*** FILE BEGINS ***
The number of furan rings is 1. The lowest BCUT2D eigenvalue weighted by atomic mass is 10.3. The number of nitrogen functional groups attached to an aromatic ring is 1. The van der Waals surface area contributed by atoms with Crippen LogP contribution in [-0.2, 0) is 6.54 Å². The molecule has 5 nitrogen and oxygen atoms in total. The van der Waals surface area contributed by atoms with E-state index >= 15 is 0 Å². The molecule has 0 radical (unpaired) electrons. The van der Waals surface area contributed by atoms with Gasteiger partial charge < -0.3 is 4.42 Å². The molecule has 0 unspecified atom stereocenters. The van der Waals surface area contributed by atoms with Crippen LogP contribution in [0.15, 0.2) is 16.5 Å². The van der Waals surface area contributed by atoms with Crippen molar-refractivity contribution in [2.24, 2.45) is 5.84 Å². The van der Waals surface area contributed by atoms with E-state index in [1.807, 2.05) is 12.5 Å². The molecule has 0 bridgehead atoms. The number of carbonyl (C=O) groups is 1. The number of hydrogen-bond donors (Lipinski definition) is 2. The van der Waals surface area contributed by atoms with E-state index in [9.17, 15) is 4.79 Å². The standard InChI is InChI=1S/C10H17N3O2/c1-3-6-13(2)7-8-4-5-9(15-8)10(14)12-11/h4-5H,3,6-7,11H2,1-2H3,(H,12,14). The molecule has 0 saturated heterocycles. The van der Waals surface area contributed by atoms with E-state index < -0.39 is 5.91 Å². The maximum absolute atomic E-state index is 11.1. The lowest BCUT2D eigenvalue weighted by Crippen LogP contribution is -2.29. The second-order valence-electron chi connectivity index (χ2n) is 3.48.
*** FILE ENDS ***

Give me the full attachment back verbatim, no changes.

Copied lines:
The number of furan rings is 1. The lowest BCUT2D eigenvalue weighted by atomic mass is 10.3. The number of nitrogen functional groups attached to an aromatic ring is 1. The van der Waals surface area contributed by atoms with Crippen LogP contribution in [-0.2, 0) is 6.54 Å². The molecule has 5 nitrogen and oxygen atoms in total. The van der Waals surface area contributed by atoms with E-state index >= 15 is 0 Å². The molecule has 0 radical (unpaired) electrons. The van der Waals surface area contributed by atoms with Gasteiger partial charge < -0.3 is 4.42 Å². The molecule has 0 unspecified atom stereocenters. The van der Waals surface area contributed by atoms with Crippen LogP contribution in [0.15, 0.2) is 16.5 Å². The van der Waals surface area contributed by atoms with Crippen molar-refractivity contribution in [2.24, 2.45) is 5.84 Å². The van der Waals surface area contributed by atoms with E-state index in [1.807, 2.05) is 12.5 Å². The molecule has 0 bridgehead atoms. The number of carbonyl (C=O) groups is 1. The number of hydrogen-bond donors (Lipinski definition) is 2. The van der Waals surface area contributed by atoms with E-state index in [9.17, 15) is 4.79 Å². The standard InChI is InChI=1S/C10H17N3O2/c1-3-6-13(2)7-8-4-5-9(15-8)10(14)12-11/h4-5H,3,6-7,11H2,1-2H3,(H,12,14). The molecule has 0 saturated heterocycles. The van der Waals surface area contributed by atoms with E-state index < -0.39 is 5.91 Å². The maximum absolute atomic E-state index is 11.1. The lowest BCUT2D eigenvalue weighted by Crippen LogP contribution is -2.29. The second-order valence-electron chi connectivity index (χ2n) is 3.48.